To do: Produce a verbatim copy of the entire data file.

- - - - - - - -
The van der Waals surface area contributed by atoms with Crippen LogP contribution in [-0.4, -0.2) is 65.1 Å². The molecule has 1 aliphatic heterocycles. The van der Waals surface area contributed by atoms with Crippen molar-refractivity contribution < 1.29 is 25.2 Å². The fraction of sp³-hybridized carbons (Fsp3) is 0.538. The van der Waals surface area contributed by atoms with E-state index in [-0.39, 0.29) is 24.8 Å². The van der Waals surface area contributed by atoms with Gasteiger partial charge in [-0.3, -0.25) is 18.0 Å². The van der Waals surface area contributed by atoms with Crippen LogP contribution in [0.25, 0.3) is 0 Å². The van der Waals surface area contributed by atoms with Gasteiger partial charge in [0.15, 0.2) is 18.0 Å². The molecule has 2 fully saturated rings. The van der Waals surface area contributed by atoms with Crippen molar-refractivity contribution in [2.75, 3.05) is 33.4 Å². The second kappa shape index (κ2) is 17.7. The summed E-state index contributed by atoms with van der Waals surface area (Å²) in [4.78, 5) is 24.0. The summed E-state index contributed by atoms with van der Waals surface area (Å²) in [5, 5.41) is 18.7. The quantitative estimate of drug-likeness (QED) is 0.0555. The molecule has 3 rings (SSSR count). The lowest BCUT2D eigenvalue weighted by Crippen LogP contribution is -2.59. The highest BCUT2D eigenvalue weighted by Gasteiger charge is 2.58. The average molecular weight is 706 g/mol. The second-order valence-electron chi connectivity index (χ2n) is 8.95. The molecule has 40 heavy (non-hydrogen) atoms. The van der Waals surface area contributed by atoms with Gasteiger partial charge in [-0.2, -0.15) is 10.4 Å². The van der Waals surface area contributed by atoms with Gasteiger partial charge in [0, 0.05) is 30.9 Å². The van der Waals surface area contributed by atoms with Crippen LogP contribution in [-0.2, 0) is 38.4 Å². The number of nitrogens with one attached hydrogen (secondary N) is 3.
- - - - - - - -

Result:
The van der Waals surface area contributed by atoms with Crippen LogP contribution in [-0.4, -0.2) is 65.1 Å². The molecule has 1 aliphatic heterocycles. The van der Waals surface area contributed by atoms with Crippen molar-refractivity contribution < 1.29 is 25.2 Å². The fraction of sp³-hybridized carbons (Fsp3) is 0.538. The van der Waals surface area contributed by atoms with E-state index in [-0.39, 0.29) is 24.8 Å². The van der Waals surface area contributed by atoms with Gasteiger partial charge in [-0.3, -0.25) is 18.0 Å². The van der Waals surface area contributed by atoms with Crippen LogP contribution in [0.25, 0.3) is 0 Å². The van der Waals surface area contributed by atoms with Gasteiger partial charge in [0.15, 0.2) is 18.0 Å². The molecule has 2 fully saturated rings. The van der Waals surface area contributed by atoms with Crippen molar-refractivity contribution in [2.75, 3.05) is 33.4 Å². The second kappa shape index (κ2) is 17.7. The summed E-state index contributed by atoms with van der Waals surface area (Å²) in [4.78, 5) is 24.0. The summed E-state index contributed by atoms with van der Waals surface area (Å²) in [5, 5.41) is 18.7. The quantitative estimate of drug-likeness (QED) is 0.0555. The molecule has 3 rings (SSSR count). The lowest BCUT2D eigenvalue weighted by Crippen LogP contribution is -2.59. The highest BCUT2D eigenvalue weighted by Gasteiger charge is 2.58. The average molecular weight is 706 g/mol. The second-order valence-electron chi connectivity index (χ2n) is 8.95. The molecule has 40 heavy (non-hydrogen) atoms. The van der Waals surface area contributed by atoms with Gasteiger partial charge in [-0.2, -0.15) is 10.4 Å². The van der Waals surface area contributed by atoms with Gasteiger partial charge in [0, 0.05) is 30.9 Å². The van der Waals surface area contributed by atoms with Crippen LogP contribution in [-0.2, 0) is 38.4 Å². The number of nitrogens with one attached hydrogen (secondary N) is 3.